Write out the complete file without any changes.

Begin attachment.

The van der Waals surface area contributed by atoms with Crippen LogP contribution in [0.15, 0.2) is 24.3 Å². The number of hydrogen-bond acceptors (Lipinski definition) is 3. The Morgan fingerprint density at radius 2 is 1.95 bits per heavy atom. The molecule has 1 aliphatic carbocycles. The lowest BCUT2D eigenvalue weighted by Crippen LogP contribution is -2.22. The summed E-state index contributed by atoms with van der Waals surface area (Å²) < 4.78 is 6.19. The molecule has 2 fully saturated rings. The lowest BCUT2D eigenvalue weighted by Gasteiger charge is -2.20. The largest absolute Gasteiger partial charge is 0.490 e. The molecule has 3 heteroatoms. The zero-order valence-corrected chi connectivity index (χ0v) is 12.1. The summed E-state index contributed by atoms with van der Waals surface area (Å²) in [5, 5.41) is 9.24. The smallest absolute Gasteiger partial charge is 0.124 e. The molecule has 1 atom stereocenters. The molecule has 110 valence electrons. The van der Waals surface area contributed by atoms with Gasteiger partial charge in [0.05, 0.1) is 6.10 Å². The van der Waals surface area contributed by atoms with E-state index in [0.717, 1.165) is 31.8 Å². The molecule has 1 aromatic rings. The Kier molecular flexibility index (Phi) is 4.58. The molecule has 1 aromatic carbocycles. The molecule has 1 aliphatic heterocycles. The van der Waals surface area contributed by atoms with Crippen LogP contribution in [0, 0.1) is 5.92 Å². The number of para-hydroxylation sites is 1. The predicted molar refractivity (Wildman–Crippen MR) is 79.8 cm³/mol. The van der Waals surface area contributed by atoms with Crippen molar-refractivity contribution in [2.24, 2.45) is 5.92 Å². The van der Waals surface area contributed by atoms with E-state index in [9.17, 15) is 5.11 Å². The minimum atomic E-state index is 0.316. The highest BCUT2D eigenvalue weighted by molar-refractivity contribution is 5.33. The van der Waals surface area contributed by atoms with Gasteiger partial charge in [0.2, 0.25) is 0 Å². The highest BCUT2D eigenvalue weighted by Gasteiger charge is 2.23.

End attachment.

The van der Waals surface area contributed by atoms with Crippen LogP contribution in [0.15, 0.2) is 24.3 Å². The number of hydrogen-bond acceptors (Lipinski definition) is 3. The Morgan fingerprint density at radius 2 is 1.95 bits per heavy atom. The molecule has 1 aliphatic carbocycles. The lowest BCUT2D eigenvalue weighted by Crippen LogP contribution is -2.22. The summed E-state index contributed by atoms with van der Waals surface area (Å²) < 4.78 is 6.19. The molecule has 2 fully saturated rings. The lowest BCUT2D eigenvalue weighted by Gasteiger charge is -2.20. The largest absolute Gasteiger partial charge is 0.490 e. The molecule has 3 heteroatoms. The zero-order valence-corrected chi connectivity index (χ0v) is 12.1. The summed E-state index contributed by atoms with van der Waals surface area (Å²) in [5, 5.41) is 9.24. The smallest absolute Gasteiger partial charge is 0.124 e. The molecule has 1 atom stereocenters. The molecule has 110 valence electrons. The van der Waals surface area contributed by atoms with Gasteiger partial charge in [0.05, 0.1) is 6.10 Å². The van der Waals surface area contributed by atoms with E-state index in [0.717, 1.165) is 31.8 Å². The molecule has 1 aromatic rings. The Kier molecular flexibility index (Phi) is 4.58. The molecule has 1 aromatic carbocycles. The molecule has 1 aliphatic heterocycles. The van der Waals surface area contributed by atoms with Crippen LogP contribution in [0, 0.1) is 5.92 Å². The number of para-hydroxylation sites is 1. The predicted molar refractivity (Wildman–Crippen MR) is 79.8 cm³/mol. The van der Waals surface area contributed by atoms with Crippen molar-refractivity contribution in [2.24, 2.45) is 5.92 Å². The van der Waals surface area contributed by atoms with E-state index in [9.17, 15) is 5.11 Å². The minimum atomic E-state index is 0.316. The highest BCUT2D eigenvalue weighted by molar-refractivity contribution is 5.33. The van der Waals surface area contributed by atoms with Gasteiger partial charge in [0.2, 0.25) is 0 Å². The highest BCUT2D eigenvalue weighted by Gasteiger charge is 2.23.